Whether it’s conducting a market study for the benefit of our clients or for our internal company use regarding a new development, acquisition or expansion, I systematically phone shop every facility within the primary marketing area of a subject site. From start to finish, this exercise may involve several phone calls to the same facility over the course of days or even weeks to ensure I get every rental rate per size and class possible. Additionally, as part of our company policy, I require every store to provide me an updated competition survey quarterly. Routinely, I dedicate time to call their competition and verify the information they’ve submitted to me, as well as place calls to their competitors in between each revised survey. Regardless of the state, city or marketplace, there is one constant subject matter that stands out among all others: phone etiquette.
As an optimist, I’m always expecting, despite the number of previous disappointing calls, to hear a clear, well spoken, professional and courteous manager on the other end of the phone. Unfortunately, the overwhelming majority of the time I am shocked at the flippant and often lethargic attitude displayed by some facility managers. It always astonishes me that no one is interested in knowing or even asking for my name. I know there are managers out there who are well versed, knowledgeable and professional in their discourse with potential customers. However, in my opinion, our industry has not concentrated enough on this topic to where those individuals are the majority of our store level management. Instead, we’ve bypassed or perhaps even worse, forgotten, that fundamental practice and replaced it with remote call centers, for instance, thereby reducing the accountability of our most important element in our industry: the store level manager.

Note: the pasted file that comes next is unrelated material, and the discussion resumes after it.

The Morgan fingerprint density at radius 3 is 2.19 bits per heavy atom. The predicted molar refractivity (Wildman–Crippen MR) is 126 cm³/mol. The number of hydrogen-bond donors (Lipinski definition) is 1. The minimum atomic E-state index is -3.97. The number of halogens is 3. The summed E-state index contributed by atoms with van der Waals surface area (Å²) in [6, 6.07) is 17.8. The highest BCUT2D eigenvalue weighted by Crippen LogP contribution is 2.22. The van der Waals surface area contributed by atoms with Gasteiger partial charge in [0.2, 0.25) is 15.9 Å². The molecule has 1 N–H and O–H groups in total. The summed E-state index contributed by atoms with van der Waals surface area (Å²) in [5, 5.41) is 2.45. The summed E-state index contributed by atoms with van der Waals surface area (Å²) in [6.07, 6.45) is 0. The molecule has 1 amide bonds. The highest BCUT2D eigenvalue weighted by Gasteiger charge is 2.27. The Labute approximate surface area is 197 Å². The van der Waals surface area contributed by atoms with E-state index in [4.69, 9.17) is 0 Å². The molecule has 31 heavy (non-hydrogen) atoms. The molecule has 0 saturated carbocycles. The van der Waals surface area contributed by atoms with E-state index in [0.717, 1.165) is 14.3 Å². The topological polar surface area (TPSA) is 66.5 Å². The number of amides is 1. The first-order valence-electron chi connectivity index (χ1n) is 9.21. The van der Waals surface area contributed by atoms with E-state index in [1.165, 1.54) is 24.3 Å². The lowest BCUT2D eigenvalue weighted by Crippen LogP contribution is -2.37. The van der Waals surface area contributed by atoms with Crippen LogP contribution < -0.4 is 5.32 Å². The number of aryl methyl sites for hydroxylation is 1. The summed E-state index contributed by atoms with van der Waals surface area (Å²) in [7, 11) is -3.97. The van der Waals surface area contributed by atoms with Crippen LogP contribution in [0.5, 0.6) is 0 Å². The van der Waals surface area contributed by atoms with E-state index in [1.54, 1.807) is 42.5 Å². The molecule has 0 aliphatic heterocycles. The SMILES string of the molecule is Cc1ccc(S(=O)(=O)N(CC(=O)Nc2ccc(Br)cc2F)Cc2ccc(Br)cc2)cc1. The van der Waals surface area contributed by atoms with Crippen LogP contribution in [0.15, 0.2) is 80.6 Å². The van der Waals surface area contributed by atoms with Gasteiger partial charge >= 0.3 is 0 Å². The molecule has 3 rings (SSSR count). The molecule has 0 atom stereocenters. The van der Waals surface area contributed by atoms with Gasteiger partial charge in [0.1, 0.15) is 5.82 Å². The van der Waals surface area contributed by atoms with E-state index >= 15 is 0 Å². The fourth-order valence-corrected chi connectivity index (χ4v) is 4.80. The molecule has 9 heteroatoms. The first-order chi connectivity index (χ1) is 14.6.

So the next time your office phone rings with a potential customer, understand and try the following:
1. The most important aspect of a phone call is to get them to the store.
2. Ask for their name and use it throughout the phone call.
3. Convey an enthusiastic and authentic tone with the customer because without them you don’t have a job, unless of course you are fortunate enough to work at a facility that doesn’t care about conversion ratios and overall occupancy and revenue performance.
4. You already know there is a strong likelihood that your competition, even perhaps yourself, fall into the “poor phone etiquette” category. Therefore, differentiate yourself and your facility and provide superior phone etiquette.
5. A customer will often forget their due date, their unit number and their gate code, but they never forget how they were treated or their initial experience. So make it an experience to remember.